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My retired air force WWII fighter pilot, fear nothing, mountain climbing, jungle explorer uncle decided in the 1968 that he wanted to travel the globe via a sailboat. He had no experience, but hey he didn't know about Alaska wilderness living till he literally camped in the NW territory over the winter of 66-67. He could/would learn all he needed by reading and as he went. He moved to Fla, Ft Lauderdale and found a very salty double ender. Spent 6 months getting her ready, including lots of coastal cruising to learn. Then in Jan 69 he departs Miami heading for Bimini. He left as a norther was diminishing or so he thought. It didn't it got much worse just about the time he made it into the middle of the gulf stream. So there he was, novice sailor, in the middle of the gulf stream as a norther blew down like hell. He said he was never so scared in his life. He was sure that there was no way that his boat could survive the waves. He was knocked flat a good dozen times as he was broached when hit by a breaking wave. Well, the boat did survive. He finally limped into Bimini, walked off the boat, asking the dock hand, " want a boat?"... He went back to climbing mountains and surviving in jungles...and abandoned the boat in Bimini..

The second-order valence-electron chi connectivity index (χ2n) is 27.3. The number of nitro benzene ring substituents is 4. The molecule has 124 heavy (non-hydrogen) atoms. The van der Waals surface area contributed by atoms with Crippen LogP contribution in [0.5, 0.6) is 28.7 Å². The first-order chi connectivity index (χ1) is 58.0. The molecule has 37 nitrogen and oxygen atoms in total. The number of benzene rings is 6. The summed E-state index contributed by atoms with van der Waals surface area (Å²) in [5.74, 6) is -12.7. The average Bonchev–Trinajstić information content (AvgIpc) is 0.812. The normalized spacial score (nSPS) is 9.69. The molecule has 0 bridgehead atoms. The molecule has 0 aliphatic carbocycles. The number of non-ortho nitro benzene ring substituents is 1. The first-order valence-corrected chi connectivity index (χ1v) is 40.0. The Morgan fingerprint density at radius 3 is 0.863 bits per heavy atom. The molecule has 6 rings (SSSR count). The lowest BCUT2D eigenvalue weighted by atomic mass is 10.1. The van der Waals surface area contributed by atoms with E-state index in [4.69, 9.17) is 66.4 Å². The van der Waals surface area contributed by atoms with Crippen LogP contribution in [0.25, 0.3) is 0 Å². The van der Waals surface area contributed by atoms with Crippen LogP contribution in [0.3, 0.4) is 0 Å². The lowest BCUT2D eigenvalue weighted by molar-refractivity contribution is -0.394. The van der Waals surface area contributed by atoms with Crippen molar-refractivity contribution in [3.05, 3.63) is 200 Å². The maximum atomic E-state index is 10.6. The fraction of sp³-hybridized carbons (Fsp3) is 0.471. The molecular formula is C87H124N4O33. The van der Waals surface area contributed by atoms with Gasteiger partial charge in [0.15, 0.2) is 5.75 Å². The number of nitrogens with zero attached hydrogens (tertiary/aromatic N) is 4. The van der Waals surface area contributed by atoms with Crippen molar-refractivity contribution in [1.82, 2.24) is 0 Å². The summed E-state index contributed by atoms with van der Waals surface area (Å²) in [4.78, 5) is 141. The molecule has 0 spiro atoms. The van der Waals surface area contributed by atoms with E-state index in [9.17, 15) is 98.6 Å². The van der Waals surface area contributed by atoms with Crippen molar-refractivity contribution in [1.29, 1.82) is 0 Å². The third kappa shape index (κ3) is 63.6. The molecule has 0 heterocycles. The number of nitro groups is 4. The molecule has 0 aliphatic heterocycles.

Moral of this story is to be sure that you get the chance sail in a good rip snotter, life threatening storm BEFORE you sell the farm to cruise the oceans of the world..
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Old 29-04-2008, 12:36   #15
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... He finally limped into Bimini, walked off the boat, asking the dock hand, " want a boat?"... He went back to climbing mountains and surviving in jungles...and abandoned the boat in Bimini..

Moral of this story is to be sure that you get the chance sail in a good rip snotter, life threatening storm BEFORE you sell the farm to cruise the oceans of the world..
I've always counseled newbies to make certain that they (and the ADMIRAL) get lots of excellent, idyllic, sailing in the beginning. This ensures that the first big storm is experienced in a positive context, as the exception; and doesn't become the "poster child" for cruising.

I think that your advise is more prudent, than mine,
which might derived from my years in sales.

Perhaps our advice could be modified to, simply:
Be sure that you get the chance sail, BEFORE you sell the farm to cruise the oceans of the world.